There’s a lot of discussion about e-Books and pricing. I think I understand the author and publisher view. I understand e-Books aren’t necessarily cheaper to produce than paper books, although the costs are different.
The New Yorker has an interesting article this morning asking if the iPad will topple the Kindle. I might have missed it, but it seemed more like an article about how Amazon wants to become a publisher and cut out the traditional publishers, working directly with authors. If, as quoted in the article, the average reader reads one book per year, their model may work. I’m not sure how it will work for the readers who value the texture of books. In today’s post, I’ll share my personal view of e-Books (and that’s all it is).
To me, e-Books are intangible and disposable. Because of that, I’m not interested in paying hard cover or even paperback prices for them. At this point, I haven’t been willing to pay anything for them. I don’t trust them. Why not? In one instance, Amazon pulled all copies of a book from Kindle (I believe they reimbursed customers what they’d paid for it, but still…). iTunes, Audible, and other electronic publishers limit the number of devices which can be authorized for an account. As computers die or get lost, some people seem to not be able to get those authorizations back, which eventually could result in dead accounts where people cannot obtain their legally purchased electronic material. If I want to give a paper book to a friend either permanently or on loan, I can do it easily. No so with an e-Book. I can sell a paper book in a yard sale or a used book store. I can donate it to a library, senior center, hospital, or paperback exchange. So far, no opportunity to do that with an e-Book. I have books in my collection well over one hundred years old. I can open them and read them at any time. I have no confidence someone will be able to do the same thing with an e-Book one years from now (not that I’ll be around to care, but I see much information being lost in the coming generations due to electronic data loss via various means.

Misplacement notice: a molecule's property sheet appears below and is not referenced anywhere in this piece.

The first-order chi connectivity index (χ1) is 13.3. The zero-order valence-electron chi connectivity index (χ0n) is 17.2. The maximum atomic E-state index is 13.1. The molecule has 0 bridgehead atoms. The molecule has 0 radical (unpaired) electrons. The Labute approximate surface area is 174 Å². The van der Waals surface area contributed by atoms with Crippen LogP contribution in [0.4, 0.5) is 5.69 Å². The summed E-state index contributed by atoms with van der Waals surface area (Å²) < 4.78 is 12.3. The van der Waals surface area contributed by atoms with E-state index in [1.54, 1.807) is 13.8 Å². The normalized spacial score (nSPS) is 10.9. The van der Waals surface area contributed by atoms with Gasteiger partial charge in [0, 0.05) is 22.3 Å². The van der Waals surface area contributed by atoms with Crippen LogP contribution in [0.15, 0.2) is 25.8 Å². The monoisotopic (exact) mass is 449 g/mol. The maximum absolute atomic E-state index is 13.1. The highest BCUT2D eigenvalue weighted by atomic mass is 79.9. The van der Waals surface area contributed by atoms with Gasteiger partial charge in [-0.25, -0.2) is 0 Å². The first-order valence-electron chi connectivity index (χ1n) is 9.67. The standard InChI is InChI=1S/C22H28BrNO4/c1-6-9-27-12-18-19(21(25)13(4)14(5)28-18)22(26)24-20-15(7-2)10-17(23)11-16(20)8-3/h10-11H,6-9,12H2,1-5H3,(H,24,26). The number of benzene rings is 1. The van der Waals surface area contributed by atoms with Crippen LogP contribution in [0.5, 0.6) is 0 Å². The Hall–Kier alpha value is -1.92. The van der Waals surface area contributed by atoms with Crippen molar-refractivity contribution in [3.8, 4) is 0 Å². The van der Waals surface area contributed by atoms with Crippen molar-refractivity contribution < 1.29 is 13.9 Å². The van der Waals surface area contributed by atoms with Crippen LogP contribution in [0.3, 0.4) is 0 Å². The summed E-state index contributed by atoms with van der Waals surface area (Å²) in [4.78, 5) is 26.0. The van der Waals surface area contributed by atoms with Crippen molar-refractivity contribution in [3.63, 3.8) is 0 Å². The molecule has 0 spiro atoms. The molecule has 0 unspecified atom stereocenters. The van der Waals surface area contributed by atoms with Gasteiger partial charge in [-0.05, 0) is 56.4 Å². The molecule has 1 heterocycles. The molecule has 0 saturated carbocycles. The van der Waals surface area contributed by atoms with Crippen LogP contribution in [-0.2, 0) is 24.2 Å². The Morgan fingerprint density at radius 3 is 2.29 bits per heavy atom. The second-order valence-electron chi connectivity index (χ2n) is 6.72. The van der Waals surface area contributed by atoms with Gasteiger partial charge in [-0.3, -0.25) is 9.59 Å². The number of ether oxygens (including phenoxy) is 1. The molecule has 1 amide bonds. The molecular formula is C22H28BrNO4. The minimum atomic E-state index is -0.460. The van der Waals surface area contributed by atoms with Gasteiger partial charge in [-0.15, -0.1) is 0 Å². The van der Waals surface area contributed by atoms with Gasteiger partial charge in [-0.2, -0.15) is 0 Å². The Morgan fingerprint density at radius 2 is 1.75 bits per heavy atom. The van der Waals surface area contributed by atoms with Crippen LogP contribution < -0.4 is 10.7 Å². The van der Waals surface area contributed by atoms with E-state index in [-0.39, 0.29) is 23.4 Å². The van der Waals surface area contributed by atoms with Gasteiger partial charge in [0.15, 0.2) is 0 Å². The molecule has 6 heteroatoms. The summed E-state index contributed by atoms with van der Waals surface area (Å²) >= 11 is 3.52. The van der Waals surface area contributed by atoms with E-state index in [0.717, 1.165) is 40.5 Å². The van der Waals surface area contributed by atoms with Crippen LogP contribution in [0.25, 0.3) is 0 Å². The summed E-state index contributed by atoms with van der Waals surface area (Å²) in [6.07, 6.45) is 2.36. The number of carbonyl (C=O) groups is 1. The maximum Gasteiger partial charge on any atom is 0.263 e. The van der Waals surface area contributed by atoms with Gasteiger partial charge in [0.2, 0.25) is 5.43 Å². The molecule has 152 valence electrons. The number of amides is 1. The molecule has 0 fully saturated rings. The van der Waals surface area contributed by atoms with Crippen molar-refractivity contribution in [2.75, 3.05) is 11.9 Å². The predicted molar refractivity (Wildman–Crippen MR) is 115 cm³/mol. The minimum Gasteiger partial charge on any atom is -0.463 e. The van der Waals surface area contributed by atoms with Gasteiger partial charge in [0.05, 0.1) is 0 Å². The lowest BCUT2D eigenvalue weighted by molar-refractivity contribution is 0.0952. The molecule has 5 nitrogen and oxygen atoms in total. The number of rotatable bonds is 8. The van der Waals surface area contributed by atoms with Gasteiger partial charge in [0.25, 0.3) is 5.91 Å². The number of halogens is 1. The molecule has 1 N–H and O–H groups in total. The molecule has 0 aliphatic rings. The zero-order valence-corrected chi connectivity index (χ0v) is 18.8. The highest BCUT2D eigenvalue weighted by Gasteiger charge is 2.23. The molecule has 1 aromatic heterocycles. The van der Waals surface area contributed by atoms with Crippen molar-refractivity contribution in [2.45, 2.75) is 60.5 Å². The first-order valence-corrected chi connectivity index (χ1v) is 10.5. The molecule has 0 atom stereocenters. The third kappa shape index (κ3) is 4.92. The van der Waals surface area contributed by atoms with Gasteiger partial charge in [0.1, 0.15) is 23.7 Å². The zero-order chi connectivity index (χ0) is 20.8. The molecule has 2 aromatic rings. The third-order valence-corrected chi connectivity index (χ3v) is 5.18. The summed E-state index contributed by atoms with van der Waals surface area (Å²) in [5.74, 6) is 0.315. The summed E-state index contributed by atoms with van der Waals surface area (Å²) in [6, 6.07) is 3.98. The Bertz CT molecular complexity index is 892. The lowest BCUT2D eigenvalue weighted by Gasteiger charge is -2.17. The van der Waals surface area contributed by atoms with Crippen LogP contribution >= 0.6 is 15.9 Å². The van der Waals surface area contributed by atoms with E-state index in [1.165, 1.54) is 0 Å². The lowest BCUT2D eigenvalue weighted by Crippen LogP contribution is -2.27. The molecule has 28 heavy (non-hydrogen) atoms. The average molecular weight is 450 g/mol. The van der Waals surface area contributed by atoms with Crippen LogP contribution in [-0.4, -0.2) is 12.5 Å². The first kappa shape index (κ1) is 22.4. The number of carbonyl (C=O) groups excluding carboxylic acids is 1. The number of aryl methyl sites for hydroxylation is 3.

I think the real question becomes, how typical or how unique am I and my “archaic” views and concerns?
Where do I see advantages for e-Books? They’re ideal for travel. If you’re carrying your e-Book device, you can haul an entire library in a pound and half (iPad) or less. I could see giving e-Book rights with the purchase of a hard cover or having a paperback/e-Book combo price in addition to a stand alone e-Book price. Personally, I could see buy hardcover, get e-Book version free; buy paperback, get e-Book version for $0.99 or less. Finally, stand alone e-Book for $3.99 or less (emphasis on less).
I’m certain many if not most published authors and publishers have a different view on this. What do you folks think?